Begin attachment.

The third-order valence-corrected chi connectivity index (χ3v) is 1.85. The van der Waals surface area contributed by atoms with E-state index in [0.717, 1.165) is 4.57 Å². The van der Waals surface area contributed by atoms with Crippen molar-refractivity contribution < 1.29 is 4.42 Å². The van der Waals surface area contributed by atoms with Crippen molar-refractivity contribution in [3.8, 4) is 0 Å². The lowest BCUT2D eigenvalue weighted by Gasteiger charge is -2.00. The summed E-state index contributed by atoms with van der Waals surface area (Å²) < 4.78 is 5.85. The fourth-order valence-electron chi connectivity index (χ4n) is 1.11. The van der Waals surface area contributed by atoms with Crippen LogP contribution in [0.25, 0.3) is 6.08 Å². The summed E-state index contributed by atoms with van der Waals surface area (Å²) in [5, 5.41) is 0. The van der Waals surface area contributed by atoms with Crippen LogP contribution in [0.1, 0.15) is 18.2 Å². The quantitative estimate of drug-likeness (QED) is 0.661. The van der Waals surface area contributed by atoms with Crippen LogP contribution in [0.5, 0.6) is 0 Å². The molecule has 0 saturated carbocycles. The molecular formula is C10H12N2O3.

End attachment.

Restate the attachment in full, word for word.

The third-order valence-corrected chi connectivity index (χ3v) is 1.85. The van der Waals surface area contributed by atoms with E-state index in [0.717, 1.165) is 4.57 Å². The van der Waals surface area contributed by atoms with Crippen molar-refractivity contribution < 1.29 is 4.42 Å². The van der Waals surface area contributed by atoms with Crippen molar-refractivity contribution in [3.8, 4) is 0 Å². The lowest BCUT2D eigenvalue weighted by Gasteiger charge is -2.00. The summed E-state index contributed by atoms with van der Waals surface area (Å²) < 4.78 is 5.85. The fourth-order valence-electron chi connectivity index (χ4n) is 1.11. The van der Waals surface area contributed by atoms with Crippen LogP contribution in [0.25, 0.3) is 6.08 Å². The summed E-state index contributed by atoms with van der Waals surface area (Å²) in [5, 5.41) is 0. The van der Waals surface area contributed by atoms with Crippen LogP contribution in [0.1, 0.15) is 18.2 Å². The quantitative estimate of drug-likeness (QED) is 0.661. The van der Waals surface area contributed by atoms with Crippen LogP contribution in [0.5, 0.6) is 0 Å². The molecule has 0 saturated carbocycles. The molecular formula is C10H12N2O3.